Declining U.S. Birthrate Another Reason to Rein in Federal Spending

COMMENTARY Budget and Spending

Declining U.S. Birthrate Another Reason to Rein in Federal Spending

Jul 26th, 2021 3 min read

Commentary By

Rachel Greszler

Research Fellow in Economics, Budget and Entitlements

Emily Marsh

Summer 2021 Member of the Young Leaders Program at The Heritage Foundation

Ever-higher spending increases, accompanied by declining fertility rates, will almost certainly lead to a smaller economy. Jose Luis Pelaez Inc / Getty Images

Key Takeaways

2020 marked a record-low fertility rate of 1.64 children per woman and the sixth straight year with an outright decline in the number of births.

If fertility rates remain low, each American’s share of the national debt will continue to rise even if policymakers miraculously decide to limit spending.

Policymakers should support families by allowing them to keep more of their incomes to spend as they know best.

Initially, COVID-19 lockdowns were projected to produce a baby boom, but what ensued instead was a baby bust.

According to the Centers for Disease Control and Prevention, 2020 marked a record-low fertility rate of 1.64 children per woman and the sixth straight year with an outright decline in the number of births.

A fertility rate of 2.1 is needed to maintain a stable population.   

The pandemic and all its uncertainty likely contributed to the 2020 decline, but birthrates were already declining well before the COVID-19 pandemic.

American women have been having fewer children for some time now. The 3.605 million babies born in the U.S. in 2020 were 712,000 fewer babies than the 2007 peak in U.S. births.

And that fertility rate of 1.64 marks a significant decline from rates of about 2.0 in the early 2000s, and a peak of 3.77 in 1957.

As steep as the decline is in U.S. births, the increase in U.S. debt has been even more dramatic.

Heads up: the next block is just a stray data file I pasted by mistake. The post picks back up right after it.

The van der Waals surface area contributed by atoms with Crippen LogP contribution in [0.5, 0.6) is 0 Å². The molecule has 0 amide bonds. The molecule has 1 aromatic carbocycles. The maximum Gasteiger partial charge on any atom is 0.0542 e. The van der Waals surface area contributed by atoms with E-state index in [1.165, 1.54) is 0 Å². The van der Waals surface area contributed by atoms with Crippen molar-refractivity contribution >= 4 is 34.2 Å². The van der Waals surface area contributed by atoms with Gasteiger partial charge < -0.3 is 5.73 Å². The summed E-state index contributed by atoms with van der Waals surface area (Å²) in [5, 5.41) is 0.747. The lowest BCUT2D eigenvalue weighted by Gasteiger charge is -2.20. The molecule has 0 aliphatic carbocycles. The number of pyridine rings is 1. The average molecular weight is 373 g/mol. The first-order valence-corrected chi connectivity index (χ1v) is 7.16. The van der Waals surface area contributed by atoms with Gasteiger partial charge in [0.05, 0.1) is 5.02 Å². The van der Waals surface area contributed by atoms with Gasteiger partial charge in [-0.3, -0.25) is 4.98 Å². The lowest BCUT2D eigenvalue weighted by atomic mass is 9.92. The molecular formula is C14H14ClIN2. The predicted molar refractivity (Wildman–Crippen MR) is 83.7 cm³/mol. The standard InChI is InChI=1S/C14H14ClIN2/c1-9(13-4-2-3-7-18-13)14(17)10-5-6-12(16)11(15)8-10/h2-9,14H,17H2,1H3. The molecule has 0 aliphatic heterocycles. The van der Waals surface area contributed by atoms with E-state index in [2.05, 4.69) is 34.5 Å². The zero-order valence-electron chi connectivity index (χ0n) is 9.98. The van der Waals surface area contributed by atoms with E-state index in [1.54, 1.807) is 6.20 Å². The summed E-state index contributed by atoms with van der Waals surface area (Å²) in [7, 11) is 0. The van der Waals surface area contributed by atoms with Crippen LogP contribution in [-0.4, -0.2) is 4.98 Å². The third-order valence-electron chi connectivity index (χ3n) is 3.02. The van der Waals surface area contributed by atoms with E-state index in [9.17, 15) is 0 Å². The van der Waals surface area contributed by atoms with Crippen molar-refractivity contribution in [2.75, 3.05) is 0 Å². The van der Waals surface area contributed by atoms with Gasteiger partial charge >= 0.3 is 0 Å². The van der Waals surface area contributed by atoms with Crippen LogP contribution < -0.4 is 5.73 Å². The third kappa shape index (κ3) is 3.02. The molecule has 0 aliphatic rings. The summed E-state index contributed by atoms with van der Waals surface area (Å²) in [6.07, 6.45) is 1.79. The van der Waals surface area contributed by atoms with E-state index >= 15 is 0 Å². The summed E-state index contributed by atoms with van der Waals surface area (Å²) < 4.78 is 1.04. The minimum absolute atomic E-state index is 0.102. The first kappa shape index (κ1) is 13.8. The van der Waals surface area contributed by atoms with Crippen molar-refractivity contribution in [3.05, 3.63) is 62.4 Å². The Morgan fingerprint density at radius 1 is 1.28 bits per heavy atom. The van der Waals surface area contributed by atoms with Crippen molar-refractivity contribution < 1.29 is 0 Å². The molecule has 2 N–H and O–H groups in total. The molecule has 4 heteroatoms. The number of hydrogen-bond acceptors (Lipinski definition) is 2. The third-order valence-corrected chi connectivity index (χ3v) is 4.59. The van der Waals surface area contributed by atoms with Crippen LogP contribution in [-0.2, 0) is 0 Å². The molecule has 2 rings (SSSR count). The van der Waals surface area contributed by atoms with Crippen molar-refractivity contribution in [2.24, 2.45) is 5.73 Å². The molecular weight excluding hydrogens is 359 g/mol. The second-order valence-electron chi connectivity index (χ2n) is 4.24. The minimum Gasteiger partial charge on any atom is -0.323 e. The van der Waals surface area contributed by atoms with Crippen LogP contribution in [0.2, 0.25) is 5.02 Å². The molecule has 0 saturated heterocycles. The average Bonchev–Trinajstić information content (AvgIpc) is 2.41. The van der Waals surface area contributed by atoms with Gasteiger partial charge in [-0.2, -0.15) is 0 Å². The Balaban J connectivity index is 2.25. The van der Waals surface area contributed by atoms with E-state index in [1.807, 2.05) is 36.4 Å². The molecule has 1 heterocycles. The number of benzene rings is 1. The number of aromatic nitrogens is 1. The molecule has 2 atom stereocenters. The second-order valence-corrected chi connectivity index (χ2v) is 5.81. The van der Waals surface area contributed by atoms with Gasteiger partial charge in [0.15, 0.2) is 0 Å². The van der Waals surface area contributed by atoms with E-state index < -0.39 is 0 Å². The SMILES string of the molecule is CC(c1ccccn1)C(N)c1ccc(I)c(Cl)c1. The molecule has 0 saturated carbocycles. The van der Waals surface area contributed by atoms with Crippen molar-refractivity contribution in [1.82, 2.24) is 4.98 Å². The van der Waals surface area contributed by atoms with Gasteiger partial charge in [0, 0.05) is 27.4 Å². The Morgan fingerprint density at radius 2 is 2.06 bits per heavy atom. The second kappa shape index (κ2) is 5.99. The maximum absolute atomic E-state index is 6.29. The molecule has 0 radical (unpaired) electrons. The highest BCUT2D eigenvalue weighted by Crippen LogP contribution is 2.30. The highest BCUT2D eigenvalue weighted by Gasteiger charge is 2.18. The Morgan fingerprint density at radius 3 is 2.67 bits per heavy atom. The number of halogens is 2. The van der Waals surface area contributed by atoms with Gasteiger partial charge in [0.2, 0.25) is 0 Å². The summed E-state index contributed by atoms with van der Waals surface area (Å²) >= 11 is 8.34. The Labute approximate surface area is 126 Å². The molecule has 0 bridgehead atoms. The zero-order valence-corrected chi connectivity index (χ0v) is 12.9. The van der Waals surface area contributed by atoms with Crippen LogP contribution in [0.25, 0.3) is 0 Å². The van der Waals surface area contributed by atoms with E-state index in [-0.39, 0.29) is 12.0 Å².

In 2020 alone, U.S. debt shot up by $4.21 trillion—a 16% increase in just one year. And since 2007, U.S. debt has more than tripled, from $9 trillion to the current $28 trillion.

That creates a double whammy for today’s young and yet-to-be-born generations; namely, fewer people left to pick up a higher tab.

Whereas a baby born in 2007 faced a debt of $30,532 per capita, that figure was $59,338 for a baby born in 2020.

If fertility rates remain low, each American’s share of the national debt will continue to rise even if policymakers miraculously decide to limit spending to the revenues they collect.

But responsible kitchen-table budgeting that ordinary Americans confront each day is anathema to politicians in Washington.

If the typical American household budgeted like the federal government, they would be making $63,179 each year, while spending $75,423 and putting $12,244 on the credit card—and that was before policymakers’ COVID-19 economic responses equated to putting $62,917 on the family credit card in 2020 alone. And that doesn’t account for the $6.4 trillion tax-and-spend agenda being pushed by the Biden administration and liberal members of Congress.

Already insolvent entitlement programs are shifting incomes and resources away from younger workers to older ones.

Ever-higher spending increases, accompanied by declining fertility rates, will almost certainly lead to a smaller economy.

A recent Federal Reserve report noted that lower fertility rates lead to slower economic growth.

America has enough unfunded entitlement programs. Before politicians consider adding new entitlements for everything from paid family leave to child care to community college, they should first fix what’s broken.

The best way to help young and future generations is to not saddle them with six figures of debt from the day they are born.  

President Joe Biden’s American Families Plan and American Jobs Plan claim to help families, but similar government programs have not historically encouraged work or marriage, which are key components of thriving families

Moreover, most European countries—the models for the American Families Plan—have lower fertility rates. Despite significant government programs and mandates aimed at supporting families, countries such as Austria, Denmark, and Portugal still have significantly lower fertility rates than the U.S.

People don’t have children because politicians pay them to do so.

Instead of forcing families to give up more of their incomes in exchange for fewer choices and less control over their circumstances, policymakers should support families by allowing them to keep more of their incomes to spend as they know best.

And they should support children by not saddling them with reckless amounts of debt, effectively requiring them to finance their own upbringing.

This piece originally appeared in The Daily Signal